Safer Times: The Good Day's Work Blog


Posted by Good Day's Work on Sep 13, 2016
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Good Day’s Work is excited to celebrate National Farm Safety Week this year, and we hope that you will do what you can to join us in our mission to promote a safer environment in agriculture.  Farm injuries and fatalities are preventable through education, and this awareness week serves as a good reminder to rural communities that agriculture is one of the most dangerous occupations in the U.S.


The theme “Farm Safety…A Legacy to be Proud of ” reminds local and rural communities that agriculture is one of the most dangerous occupations in the U.S. The most recent data from the U.S. Department of Labor indicates that in 2014 farming accounted for 568 fatalities, with an estimated 70,000 injuries.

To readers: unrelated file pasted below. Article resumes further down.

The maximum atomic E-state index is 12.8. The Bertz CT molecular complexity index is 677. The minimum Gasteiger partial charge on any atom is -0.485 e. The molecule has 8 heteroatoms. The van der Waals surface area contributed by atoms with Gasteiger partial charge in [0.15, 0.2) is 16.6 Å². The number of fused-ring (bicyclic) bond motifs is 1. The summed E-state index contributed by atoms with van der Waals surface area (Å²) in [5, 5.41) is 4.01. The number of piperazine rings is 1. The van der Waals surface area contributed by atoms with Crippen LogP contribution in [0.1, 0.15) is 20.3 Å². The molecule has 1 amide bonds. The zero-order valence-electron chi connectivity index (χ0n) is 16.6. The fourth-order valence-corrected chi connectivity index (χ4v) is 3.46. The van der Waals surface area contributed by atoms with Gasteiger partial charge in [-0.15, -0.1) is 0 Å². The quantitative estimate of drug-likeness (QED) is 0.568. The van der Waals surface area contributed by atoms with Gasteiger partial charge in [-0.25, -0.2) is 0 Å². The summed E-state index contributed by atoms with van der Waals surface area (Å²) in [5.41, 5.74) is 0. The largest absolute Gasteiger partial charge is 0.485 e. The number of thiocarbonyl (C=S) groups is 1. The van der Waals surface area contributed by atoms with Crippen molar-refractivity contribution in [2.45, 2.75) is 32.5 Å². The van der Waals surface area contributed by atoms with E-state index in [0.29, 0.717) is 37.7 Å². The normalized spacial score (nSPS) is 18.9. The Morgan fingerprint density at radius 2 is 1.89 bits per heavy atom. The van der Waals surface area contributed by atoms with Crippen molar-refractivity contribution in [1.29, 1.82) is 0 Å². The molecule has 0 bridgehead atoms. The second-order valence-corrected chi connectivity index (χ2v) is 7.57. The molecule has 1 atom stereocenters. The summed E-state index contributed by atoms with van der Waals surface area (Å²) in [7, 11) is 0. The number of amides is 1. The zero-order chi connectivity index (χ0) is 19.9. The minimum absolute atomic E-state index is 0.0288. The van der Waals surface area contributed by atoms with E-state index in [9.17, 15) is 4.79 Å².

Third Week of September - National Farm  Safety & Health Week

Each year since 1944, the third week of September has been recognized as National Farm Safety & Health Week. Over the years, the development and dissemination of National Farm Safety & Health Week materials shifted from the National Safety Council to NECAS (National Education Center for Agricultural Safety). NECAS is the agricultural partner for the National Safety Council and has been serving the agricultural family and business community since 1997.

As we recognize National Farm Safety & Health Week this September, please join us in promoting safe and healthy practices on our farms and ranches across the U.S. and in our neighboring countries as producers enter the harvest season.

Most Dangerous Jobs

These jobs had the highest rate of fatalities per 100,000 workers in 2014, the most recent year for which data is available:

  • Logging workers, 109.5
  • Fishers and related fishing workers, 80.8
  • Aircraft pilots and flight engineers, 63.2
  • Roofers, 46.2
  • Refuse and recyclable material collectors, 35.8
  • Farmers, ranchers, and other agricultural managers, 26.0
  • Structural iron and steel workers, 25.2
  • Driver/sales workers and truck drivers, 23.4
  • Electrical power-line installers and repairers, 19.2
  • First-line supervisors of construction trades and extraction workers, 17.9

Source: U.S. Bureau of Labor Statistics


Topics: agriculture, events & activities, farm

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